, Netherlands)

“It’s important for young people to understand what copyright really means. People don’t want to own music, they want to have access to it.” – Armin Van Buuren (Artist
, Netherlands)

The sentiment was repeated later in a keynote discussion with Kaskade, who echoed similar thoughts about the backwards mentality behind copyright regulations.

“We’re in a messed up time right now where copyright is getting in the way of a lot of creativity and expression.” – Kaskade (Artist, USA)

6. Overall, Asia has incredible potential to succeed as the next big market – but the progress depends largely upon government support.

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There didn’t seem to be a question about the possibility of success in the Asia-Pacific region both at IMS China and IMS Asia-Pacific. Going off of population numbers alone, it seems the region is destined for success. However, according to many of the artists and business professionals, both local and international, the potential success of each country relies very heavily upon Asian governments and their choice to support or deny the electronic music culture.

“The Asian market is one of the last markets to grow. I hope the Chinese government will be loyal with helping us get the right permits. The Asian youths really want this to happen. They really want dance music to grow. The only thing we can hope is that promoters get permission from local governments.” – Armin Van Buuren (Artist
, Netherlands)

This point was especially stressed during a tell-all keynote from Simon Napier-Bell, author and former music manager who brought the first music act Wham! into Communist China. He told his experience, pioneering the ‘Wild West’ of China and coercing the right people into allowing the group to enter into China, and stressed the necessity to continue to persevere when working with foreign Asian markets.

“You can’t just arrive and do business in China. People have to know you. You have to meet them, buy dinner, let them buy you dinner back. Then next time you can suggest a few things.” – Simon Napier-Bell (Author, Thailand, UK)

7. What Asia’s electronic music scene needs is to focus and develop internally before looking to expand internationally.

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A common question is the noticeable lack of Asian talents on the global scale of electronic music. But when the East Meets West panel of local talents of the Asia-Pacific region were questioned, most turned not to the international community, but rather to the Asian communities themselves. 

Australian output Kaz James explained that because the music is accessible, it sometimes breeds an interest in becoming a part of the scene for the wrong reasons.

“To be a real artist, you need to believe in what you do. People will see that, and respect what you do. EDM has become a consumer good. It’s become a processed food, kind of like a Big Mac. A lot of people made sacrifices and put effort into what we have now. But a lot of people don’t appreciate what those people did.” – Kaz James (Artist, UK / Australia)

Tennis chimed in with agreement, explaining that it is important for the music scene in Asia to now look internally to building a real, organic community and providing their artists with the support and growth opportunities in order to make an impact on a global scale.

“Creating a scene is about creating a community. It has to bond organically. It’s time for Asia to start creating label scenes and bring people to work together.” – DJ Tennis (Artist, Life and Death / Daze Agency / Elita Festival, Italy)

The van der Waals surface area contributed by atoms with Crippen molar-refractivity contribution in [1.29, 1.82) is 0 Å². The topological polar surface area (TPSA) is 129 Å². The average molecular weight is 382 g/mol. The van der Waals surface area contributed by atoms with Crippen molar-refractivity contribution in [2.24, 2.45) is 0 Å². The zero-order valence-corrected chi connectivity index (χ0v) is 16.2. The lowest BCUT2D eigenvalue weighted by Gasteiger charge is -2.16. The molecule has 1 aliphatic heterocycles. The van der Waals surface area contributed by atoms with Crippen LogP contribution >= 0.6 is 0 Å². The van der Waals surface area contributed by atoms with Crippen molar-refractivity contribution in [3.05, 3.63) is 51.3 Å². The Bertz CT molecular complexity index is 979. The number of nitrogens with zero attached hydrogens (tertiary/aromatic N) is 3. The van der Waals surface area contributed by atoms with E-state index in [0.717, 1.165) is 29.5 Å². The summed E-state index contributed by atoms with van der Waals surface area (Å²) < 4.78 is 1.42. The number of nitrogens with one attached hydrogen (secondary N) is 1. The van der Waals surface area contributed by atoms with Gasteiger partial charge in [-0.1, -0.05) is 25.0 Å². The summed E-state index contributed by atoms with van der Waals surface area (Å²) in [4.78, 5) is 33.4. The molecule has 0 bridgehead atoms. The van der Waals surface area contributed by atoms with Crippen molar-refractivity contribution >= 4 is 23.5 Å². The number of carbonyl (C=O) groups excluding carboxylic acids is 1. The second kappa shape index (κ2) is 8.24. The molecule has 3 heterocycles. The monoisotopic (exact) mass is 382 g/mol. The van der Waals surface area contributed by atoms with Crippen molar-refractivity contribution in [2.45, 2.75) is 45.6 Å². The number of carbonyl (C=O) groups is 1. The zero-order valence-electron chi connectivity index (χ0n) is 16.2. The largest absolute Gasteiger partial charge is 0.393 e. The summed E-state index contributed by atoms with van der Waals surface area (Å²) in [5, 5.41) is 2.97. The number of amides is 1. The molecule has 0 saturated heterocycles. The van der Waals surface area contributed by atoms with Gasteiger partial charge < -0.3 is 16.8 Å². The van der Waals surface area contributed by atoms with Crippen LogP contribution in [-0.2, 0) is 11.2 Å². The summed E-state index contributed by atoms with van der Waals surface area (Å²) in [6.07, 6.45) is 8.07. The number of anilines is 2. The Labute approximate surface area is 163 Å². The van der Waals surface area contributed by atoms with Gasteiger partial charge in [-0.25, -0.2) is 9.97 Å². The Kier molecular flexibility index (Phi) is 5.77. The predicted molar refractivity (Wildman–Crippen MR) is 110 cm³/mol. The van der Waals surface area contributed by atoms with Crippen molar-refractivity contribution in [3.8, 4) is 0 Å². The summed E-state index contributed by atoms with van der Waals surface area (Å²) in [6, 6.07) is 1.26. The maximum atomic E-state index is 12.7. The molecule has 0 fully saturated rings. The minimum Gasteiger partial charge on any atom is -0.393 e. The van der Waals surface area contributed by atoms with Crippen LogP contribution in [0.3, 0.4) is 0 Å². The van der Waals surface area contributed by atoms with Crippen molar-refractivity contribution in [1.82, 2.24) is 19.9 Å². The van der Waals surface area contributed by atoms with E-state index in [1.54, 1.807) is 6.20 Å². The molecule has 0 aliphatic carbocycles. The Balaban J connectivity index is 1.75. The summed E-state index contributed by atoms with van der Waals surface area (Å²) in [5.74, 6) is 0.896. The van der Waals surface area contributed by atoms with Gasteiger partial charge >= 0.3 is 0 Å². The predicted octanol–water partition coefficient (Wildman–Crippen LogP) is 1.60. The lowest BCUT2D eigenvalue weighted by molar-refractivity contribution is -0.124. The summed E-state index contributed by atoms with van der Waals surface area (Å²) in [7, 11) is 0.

8. International promoters seeking a way into the Asian market need to find people they trust.

The Association for Electronic Music presents Develping the Eco-System panel brought together agents and promoters of the electronic music business from East and West to discuss ways to find success in the market. After a brief discussion about the immense potential of the many countries that make up Asia-Pacific, the panel stressed the importance of finding trustworthy people on-the-grounds in Asia to work with.

“I don’t see the market in Singapore, first hand. I have to work with someone in the market that I can trust and rely on that will put my artist in the best position possible.” – Ryan Saltzman (Agent / Co-Owner, The Bullitt Agency, USA / Barcelona)

9. Asia should move away from the DJ Mag 100 and look to local talents to help develop the scene.

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Because much of Asia still remains heavily focused on nightlife and club culture, the Developing the Eco-System panel emphasized a need for promoters to support local and up-and-coming talents or different genres to help develop Asia’s ear for sound.



“The crowd is so focused on the Top 100. If you’re not in the Top 100, they don’t want you. So it’s about education. It’s about getting to know the different directions.” – Erik Leenders (CFO, David Lewis Productions, Hong Kong)

“Flume, What So Not and Will Sparks all came from a local scene. It became a thing. They got loyal followings, and now they can tour the world. You really do have to develop your own sound in order to breakthrough somewhere else.” – Matt Nugent (Onelove Records, General Manager, Australia)

10. For Asia-Pacific, the future is bright.

Though many controversial topics were discussed at IMS Asia-Pacific, the one main takeaway was the powerful potential within the region waiting to be tapped by local and international professionals over the next few years. The Asia-Pacific region’s future is already promising, led by passionate local minds and guided by the extensive knowledge of international peers.



“I’ve always seen Asia as a place of opportunity, but now it feels like how it felt in 2008, 2009 in America. It was all leading up to something and we’re going to get to see what that is. That’s why we’re all here.” – Kaskade (Artist, USA)